A judge will hear the evidence of abuse from the plaintiff and arguments from the defendant at a court hearing.

If there are children involved and at risk, the court will not take any chances and will put their safety first.

If the order is granted, the judge is also able to impose strict conditions, such as:

  • Excluding the defendant from the home 
  • Awarding exclusive use of the home to the plaintiff
  • Setting temporary child support and visitation rights
  • Awarding the possession of certain items of personal property to either the plaintiff or defendant

The court order may last up to a year, after which it can be extended, if necessary.

If the court order is violated, the perpetrator may be charged with a Class A misdemeanor, which may result in up to one year in jail.

Crimes against a family or household member may be classified as domestic violence 

Domestic battery is one of the more obvious domestic violence crimes but many other offenses are also considered to be domestic violence when committed against a family or household member, including crimes that do not result in injury to the other person.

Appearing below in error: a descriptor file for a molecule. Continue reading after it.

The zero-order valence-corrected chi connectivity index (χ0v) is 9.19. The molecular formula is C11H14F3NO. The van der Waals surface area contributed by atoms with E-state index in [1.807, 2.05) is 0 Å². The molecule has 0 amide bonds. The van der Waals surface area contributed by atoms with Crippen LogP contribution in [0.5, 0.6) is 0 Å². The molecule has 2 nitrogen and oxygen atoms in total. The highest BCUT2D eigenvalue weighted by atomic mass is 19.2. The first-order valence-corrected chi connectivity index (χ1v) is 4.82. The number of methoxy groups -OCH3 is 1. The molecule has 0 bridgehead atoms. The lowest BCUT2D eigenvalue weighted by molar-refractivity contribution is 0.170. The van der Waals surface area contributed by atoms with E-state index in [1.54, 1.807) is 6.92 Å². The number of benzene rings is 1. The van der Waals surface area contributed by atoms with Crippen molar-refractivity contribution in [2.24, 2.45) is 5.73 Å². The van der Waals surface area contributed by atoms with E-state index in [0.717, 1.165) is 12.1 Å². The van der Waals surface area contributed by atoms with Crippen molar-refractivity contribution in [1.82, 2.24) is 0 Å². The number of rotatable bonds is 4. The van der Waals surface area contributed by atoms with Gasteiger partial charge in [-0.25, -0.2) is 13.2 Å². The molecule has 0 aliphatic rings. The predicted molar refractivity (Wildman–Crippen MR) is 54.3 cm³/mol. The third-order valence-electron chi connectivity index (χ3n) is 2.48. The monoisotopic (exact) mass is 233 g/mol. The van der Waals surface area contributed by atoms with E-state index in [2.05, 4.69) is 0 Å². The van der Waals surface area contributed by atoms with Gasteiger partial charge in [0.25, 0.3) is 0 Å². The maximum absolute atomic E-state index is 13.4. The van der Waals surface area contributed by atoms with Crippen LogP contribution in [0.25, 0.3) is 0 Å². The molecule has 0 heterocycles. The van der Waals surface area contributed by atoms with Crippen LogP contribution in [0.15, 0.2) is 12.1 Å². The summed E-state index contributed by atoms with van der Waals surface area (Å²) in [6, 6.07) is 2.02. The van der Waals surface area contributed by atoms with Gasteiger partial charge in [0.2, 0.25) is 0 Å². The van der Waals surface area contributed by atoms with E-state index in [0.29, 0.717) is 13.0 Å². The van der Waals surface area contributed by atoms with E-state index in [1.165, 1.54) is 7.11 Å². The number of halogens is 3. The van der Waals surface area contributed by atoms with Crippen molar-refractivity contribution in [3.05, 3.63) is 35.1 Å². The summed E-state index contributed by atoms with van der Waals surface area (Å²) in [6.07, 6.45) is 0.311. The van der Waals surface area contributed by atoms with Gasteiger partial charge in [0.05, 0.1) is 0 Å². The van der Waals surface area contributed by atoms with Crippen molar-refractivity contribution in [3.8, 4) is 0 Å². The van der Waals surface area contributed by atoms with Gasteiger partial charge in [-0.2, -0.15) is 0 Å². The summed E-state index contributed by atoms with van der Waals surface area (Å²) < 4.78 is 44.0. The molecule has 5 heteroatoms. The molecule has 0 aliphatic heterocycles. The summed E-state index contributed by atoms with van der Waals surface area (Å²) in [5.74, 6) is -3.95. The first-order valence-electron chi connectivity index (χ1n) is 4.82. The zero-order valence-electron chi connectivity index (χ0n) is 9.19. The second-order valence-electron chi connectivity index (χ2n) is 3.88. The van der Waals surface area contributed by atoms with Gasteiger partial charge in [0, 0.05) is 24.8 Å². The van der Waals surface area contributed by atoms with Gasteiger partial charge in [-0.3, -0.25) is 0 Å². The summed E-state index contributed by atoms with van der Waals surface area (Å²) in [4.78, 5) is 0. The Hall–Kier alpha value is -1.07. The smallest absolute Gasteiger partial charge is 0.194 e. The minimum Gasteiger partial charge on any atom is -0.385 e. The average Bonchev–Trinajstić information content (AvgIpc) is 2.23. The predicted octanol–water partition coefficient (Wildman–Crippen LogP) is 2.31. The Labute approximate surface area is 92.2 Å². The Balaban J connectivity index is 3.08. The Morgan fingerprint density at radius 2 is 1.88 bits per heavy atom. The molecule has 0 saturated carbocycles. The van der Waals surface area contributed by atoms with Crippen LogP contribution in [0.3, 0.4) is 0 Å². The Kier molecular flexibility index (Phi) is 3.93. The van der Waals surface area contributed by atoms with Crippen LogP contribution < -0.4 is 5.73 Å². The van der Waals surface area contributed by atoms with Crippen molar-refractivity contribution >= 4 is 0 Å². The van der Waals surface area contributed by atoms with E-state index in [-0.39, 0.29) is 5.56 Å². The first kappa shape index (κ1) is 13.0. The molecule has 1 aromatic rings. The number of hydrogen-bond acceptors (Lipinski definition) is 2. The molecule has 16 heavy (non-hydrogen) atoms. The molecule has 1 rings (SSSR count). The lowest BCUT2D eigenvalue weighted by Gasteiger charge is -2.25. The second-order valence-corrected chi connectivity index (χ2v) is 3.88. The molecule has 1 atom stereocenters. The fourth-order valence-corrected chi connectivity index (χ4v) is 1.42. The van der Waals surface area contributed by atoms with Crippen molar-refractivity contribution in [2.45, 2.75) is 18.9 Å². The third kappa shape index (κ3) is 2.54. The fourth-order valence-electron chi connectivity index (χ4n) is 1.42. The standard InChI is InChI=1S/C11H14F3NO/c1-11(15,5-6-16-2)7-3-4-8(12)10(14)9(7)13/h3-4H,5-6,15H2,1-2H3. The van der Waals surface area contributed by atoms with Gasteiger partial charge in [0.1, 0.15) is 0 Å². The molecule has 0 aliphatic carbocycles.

Some examples include:

  • Criminal damage to property
  • Disorderly conduct
  • Stalking
  • Assault and aggravated assault
  • Violation of a domestic violence restraining order

These offenses carry penalties ranging from days of jail time and moderate fines to years in prison and fines of hundreds of thousands of dollars.

Domestic violence has serious repercussions in Kansas. If you’ve been charged with domestic crime, speak to the criminal defense lawyers at ITR Law in Topeka so that we can begin working on your defense.

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Our attorneys’ experience in criminal defense means that, if we take your case on, we are confident of preparing a rigorous defense.

We will focus on key areas such as the following:

  • The precise evidence against you
  • The credibility of accusers and/or witnesses
  • How the evidence was collected by criminal investigators
  • How you were informed of your legal rights by the police
  • Interrogation procedures and other protocols
  • Your state of mental health at the time of the alleged crime
  • Whether there are other factors that explain your alleged actions

In this way, we will build a robust case that will stand up to scrutiny and provide you with the best chance of a favorable outcome.